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French interests in Madagascar appear to have been compromised at the beginning of 1824. Indeed, the demands of France for its “Rights” on Madagascar and the occupation by Sylvain Roux of Sainte-Marie in 1822 resulted in Radama I’s retaliation. The latter, already settled in Toamasina in 1817, had Foulpointe occupied in June 1822 by a troop of troops commanded by Governor Rafaralahy-Andriantiana, and then conquered the coastal areas to the north of that port, in particular Tintingue and Pointe At Larée opposite Sainte-Marie.
The successive protests of the French agents did not alter the situation considered worrying by the governor of Bourbon, Freycinet, “caught between a whole series of contradictions, from the all theoretical views of the rights of France, to the notion down to earth Of the supply of his colony “(Jean Valette, archivist-paleographer).
A solution must therefore be taken urgently, “whatever it may be”, to the problem of Anglo-Malagasy relations and Anglo-French relations. This solution came to him from the captain of artillery Carayon, on availability and installed in Sainte-Marie where he created with his friend Albrand a flourishing agricultural enterprise.
Frequently informed of the Saint-Marien problems, in frequent contact with the betsimisaraka chiefs driven out by Radama I and refugees in the shadow of the French flag, Carayon arriving at Bourbon in December 1823, “was the personage appointed to provide the governor with Information to guide the policy to be presented to the Minister “. On the 3rd of February, 1824, Carayon drew up an account of the advantages to be obtained by France from an establishment in Madagascar, at the port of Tintingue, and on the most suitable means to be followed in succeeding it. A memorandum which Freycinet transmitted to the Minister by letter of 28 February.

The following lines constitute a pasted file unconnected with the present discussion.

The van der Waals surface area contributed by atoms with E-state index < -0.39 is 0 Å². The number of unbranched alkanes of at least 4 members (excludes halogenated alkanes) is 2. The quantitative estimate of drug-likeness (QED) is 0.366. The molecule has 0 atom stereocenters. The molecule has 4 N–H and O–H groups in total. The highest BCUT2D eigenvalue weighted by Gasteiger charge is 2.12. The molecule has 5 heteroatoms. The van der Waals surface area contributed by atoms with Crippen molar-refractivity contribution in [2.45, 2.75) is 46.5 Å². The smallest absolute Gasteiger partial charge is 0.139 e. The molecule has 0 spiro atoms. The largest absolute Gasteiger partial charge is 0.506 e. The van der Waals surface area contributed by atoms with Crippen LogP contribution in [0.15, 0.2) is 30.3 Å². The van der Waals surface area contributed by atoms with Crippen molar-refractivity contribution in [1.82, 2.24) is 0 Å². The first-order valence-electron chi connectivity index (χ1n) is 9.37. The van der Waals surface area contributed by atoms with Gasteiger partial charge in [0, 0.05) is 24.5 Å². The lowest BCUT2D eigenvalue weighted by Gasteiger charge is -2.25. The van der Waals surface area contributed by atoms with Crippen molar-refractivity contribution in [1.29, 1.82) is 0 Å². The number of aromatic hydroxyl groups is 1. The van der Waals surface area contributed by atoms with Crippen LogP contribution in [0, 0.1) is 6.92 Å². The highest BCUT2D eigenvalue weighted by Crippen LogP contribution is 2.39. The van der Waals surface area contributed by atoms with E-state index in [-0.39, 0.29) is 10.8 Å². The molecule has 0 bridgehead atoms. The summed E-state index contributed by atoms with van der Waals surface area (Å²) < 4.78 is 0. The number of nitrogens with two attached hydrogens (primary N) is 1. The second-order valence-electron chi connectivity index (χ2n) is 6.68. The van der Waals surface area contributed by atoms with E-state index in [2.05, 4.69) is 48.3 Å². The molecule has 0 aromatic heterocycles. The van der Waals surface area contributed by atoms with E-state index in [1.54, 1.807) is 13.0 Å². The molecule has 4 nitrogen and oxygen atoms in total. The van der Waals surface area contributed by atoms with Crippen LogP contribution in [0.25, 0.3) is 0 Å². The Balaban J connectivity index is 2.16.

With an “all military” reasoning, Carayon believes that the best way to break the encirclement of Sainte-Marie is to found an establishment opposite Tintingue. But, according to Jean Valette, as well informed as he is, “Carayon is a man of his time, imbued with French theses, for which the famous Rights of France are an intangible point.”
Moreover, “anglophobic insofar as the English were opposed to the French interests in Madagascar”, he does not seem to understand the motivations that push Radama to rely on the British. Hence the qualifications “absurd” or “ridiculous” that he gives to this policy of Radama. For him, the latter is “the plaything of the Englishmen who flatter his ambition and who, inciting the monarch to conquer the whole island, have only one preoccupation: to play to the French aims.” And for Jean Valette, his great mistake is not to grasp that there are two distinct policies, that of the English and that of Radama.
In his analysis Carayon nevertheless understands that he is “an exceedingly ambitious man” who does not need to be encouraged to pursue a policy “deeply rooted in his mind: the conquest of Madagascar”. But he does not understand that Radama, conscious of the difficulties of this policy and pragmatic, seeks the means to carry it out. That is where the English intervene. “But it is certain that these English councils, which were certainly interested, merely fitted into Radama’s own plans. More than subjection of Radama to the English, there was rather tacit complicity between them, each using the other and each of the two parties was fully aware of it. “
It is this complicity that Carayon does not perceive and “naively”, he believes that it would be easy to detach Radama from the English alliance to draw him into the French alliance. Alliance which, according to Jean Valette, would be equivalent for Radama to abandon its policy of conquest, “of which he had no intention whatsoever.” On the other hand, in the end of his Memoire, Carayon treats “more pertinently” the attitude of the Betsimisaraka vis-à-vis Radama, specifying however: “It is to be feared … that they do not end up making common cause With Radama when they see the latter leave in the utmost tranquility those who submit voluntarily to him. And indirectly, he recognizes “the political skill of Radama.”